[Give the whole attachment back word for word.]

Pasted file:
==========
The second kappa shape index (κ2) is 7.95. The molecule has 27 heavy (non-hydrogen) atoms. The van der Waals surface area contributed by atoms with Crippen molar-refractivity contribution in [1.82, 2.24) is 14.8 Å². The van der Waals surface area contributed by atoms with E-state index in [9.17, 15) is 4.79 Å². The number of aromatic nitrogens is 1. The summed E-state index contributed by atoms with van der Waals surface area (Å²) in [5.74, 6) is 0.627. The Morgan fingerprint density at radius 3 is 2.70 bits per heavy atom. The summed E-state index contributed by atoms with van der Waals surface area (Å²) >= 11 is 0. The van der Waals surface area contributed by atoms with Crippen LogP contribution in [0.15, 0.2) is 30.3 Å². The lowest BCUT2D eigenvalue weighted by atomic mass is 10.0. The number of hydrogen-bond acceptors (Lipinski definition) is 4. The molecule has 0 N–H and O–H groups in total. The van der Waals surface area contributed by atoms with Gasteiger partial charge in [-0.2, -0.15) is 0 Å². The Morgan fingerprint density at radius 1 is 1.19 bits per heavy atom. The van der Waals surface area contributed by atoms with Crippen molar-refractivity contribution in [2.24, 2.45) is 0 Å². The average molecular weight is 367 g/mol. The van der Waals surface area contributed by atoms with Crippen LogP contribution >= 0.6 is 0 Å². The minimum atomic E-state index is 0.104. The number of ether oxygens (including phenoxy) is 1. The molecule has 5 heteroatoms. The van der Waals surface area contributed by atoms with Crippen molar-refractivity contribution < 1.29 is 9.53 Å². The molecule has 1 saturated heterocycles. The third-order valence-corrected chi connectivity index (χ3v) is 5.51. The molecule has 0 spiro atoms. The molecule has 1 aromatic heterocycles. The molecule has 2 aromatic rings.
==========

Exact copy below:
The second kappa shape index (κ2) is 7.95. The molecule has 27 heavy (non-hydrogen) atoms. The van der Waals surface area contributed by atoms with Crippen molar-refractivity contribution in [1.82, 2.24) is 14.8 Å². The van der Waals surface area contributed by atoms with E-state index in [9.17, 15) is 4.79 Å². The number of aromatic nitrogens is 1. The summed E-state index contributed by atoms with van der Waals surface area (Å²) in [5.74, 6) is 0.627. The Morgan fingerprint density at radius 3 is 2.70 bits per heavy atom. The summed E-state index contributed by atoms with van der Waals surface area (Å²) >= 11 is 0. The van der Waals surface area contributed by atoms with Crippen LogP contribution in [0.15, 0.2) is 30.3 Å². The lowest BCUT2D eigenvalue weighted by atomic mass is 10.0. The number of hydrogen-bond acceptors (Lipinski definition) is 4. The molecule has 0 N–H and O–H groups in total. The van der Waals surface area contributed by atoms with Gasteiger partial charge in [-0.2, -0.15) is 0 Å². The Morgan fingerprint density at radius 1 is 1.19 bits per heavy atom. The van der Waals surface area contributed by atoms with Crippen molar-refractivity contribution in [2.24, 2.45) is 0 Å². The average molecular weight is 367 g/mol. The van der Waals surface area contributed by atoms with Crippen LogP contribution >= 0.6 is 0 Å². The minimum atomic E-state index is 0.104. The number of ether oxygens (including phenoxy) is 1. The molecule has 5 heteroatoms. The van der Waals surface area contributed by atoms with Crippen molar-refractivity contribution < 1.29 is 9.53 Å². The molecule has 1 saturated heterocycles. The third-order valence-corrected chi connectivity index (χ3v) is 5.51. The molecule has 0 spiro atoms. The molecule has 1 aromatic heterocycles. The molecule has 2 aromatic rings.